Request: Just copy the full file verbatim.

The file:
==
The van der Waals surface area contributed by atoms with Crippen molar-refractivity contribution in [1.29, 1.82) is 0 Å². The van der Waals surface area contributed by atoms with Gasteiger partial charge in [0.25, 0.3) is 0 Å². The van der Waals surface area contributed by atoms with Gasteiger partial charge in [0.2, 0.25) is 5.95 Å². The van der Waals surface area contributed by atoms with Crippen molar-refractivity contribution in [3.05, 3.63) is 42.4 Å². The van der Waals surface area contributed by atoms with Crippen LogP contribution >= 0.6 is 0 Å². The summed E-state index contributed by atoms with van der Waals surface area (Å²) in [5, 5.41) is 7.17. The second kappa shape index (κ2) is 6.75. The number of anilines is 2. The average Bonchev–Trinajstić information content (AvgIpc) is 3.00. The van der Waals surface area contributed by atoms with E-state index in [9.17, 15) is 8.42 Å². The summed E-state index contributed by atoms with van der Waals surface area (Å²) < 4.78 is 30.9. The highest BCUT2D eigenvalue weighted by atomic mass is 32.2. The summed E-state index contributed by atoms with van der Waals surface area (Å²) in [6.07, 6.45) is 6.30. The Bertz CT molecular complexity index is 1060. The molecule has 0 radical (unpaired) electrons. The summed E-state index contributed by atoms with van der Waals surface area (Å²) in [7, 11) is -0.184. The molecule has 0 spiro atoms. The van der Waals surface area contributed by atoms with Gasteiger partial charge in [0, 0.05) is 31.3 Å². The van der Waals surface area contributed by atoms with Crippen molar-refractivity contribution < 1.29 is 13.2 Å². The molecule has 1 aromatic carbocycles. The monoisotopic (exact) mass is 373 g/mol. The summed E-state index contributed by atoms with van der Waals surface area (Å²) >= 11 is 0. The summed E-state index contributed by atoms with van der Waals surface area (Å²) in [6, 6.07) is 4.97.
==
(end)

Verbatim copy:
The van der Waals surface area contributed by atoms with Crippen molar-refractivity contribution in [1.29, 1.82) is 0 Å². The van der Waals surface area contributed by atoms with Gasteiger partial charge in [0.25, 0.3) is 0 Å². The van der Waals surface area contributed by atoms with Gasteiger partial charge in [0.2, 0.25) is 5.95 Å². The van der Waals surface area contributed by atoms with Crippen molar-refractivity contribution in [3.05, 3.63) is 42.4 Å². The van der Waals surface area contributed by atoms with Crippen LogP contribution >= 0.6 is 0 Å². The summed E-state index contributed by atoms with van der Waals surface area (Å²) in [5, 5.41) is 7.17. The second kappa shape index (κ2) is 6.75. The number of anilines is 2. The average Bonchev–Trinajstić information content (AvgIpc) is 3.00. The van der Waals surface area contributed by atoms with E-state index in [9.17, 15) is 8.42 Å². The summed E-state index contributed by atoms with van der Waals surface area (Å²) < 4.78 is 30.9. The highest BCUT2D eigenvalue weighted by atomic mass is 32.2. The summed E-state index contributed by atoms with van der Waals surface area (Å²) in [6.07, 6.45) is 6.30. The Bertz CT molecular complexity index is 1060. The molecule has 0 radical (unpaired) electrons. The summed E-state index contributed by atoms with van der Waals surface area (Å²) in [7, 11) is -0.184. The molecule has 0 spiro atoms. The van der Waals surface area contributed by atoms with Gasteiger partial charge in [0, 0.05) is 31.3 Å². The van der Waals surface area contributed by atoms with Crippen molar-refractivity contribution < 1.29 is 13.2 Å². The molecule has 1 aromatic carbocycles. The monoisotopic (exact) mass is 373 g/mol. The summed E-state index contributed by atoms with van der Waals surface area (Å²) >= 11 is 0. The summed E-state index contributed by atoms with van der Waals surface area (Å²) in [6, 6.07) is 4.97.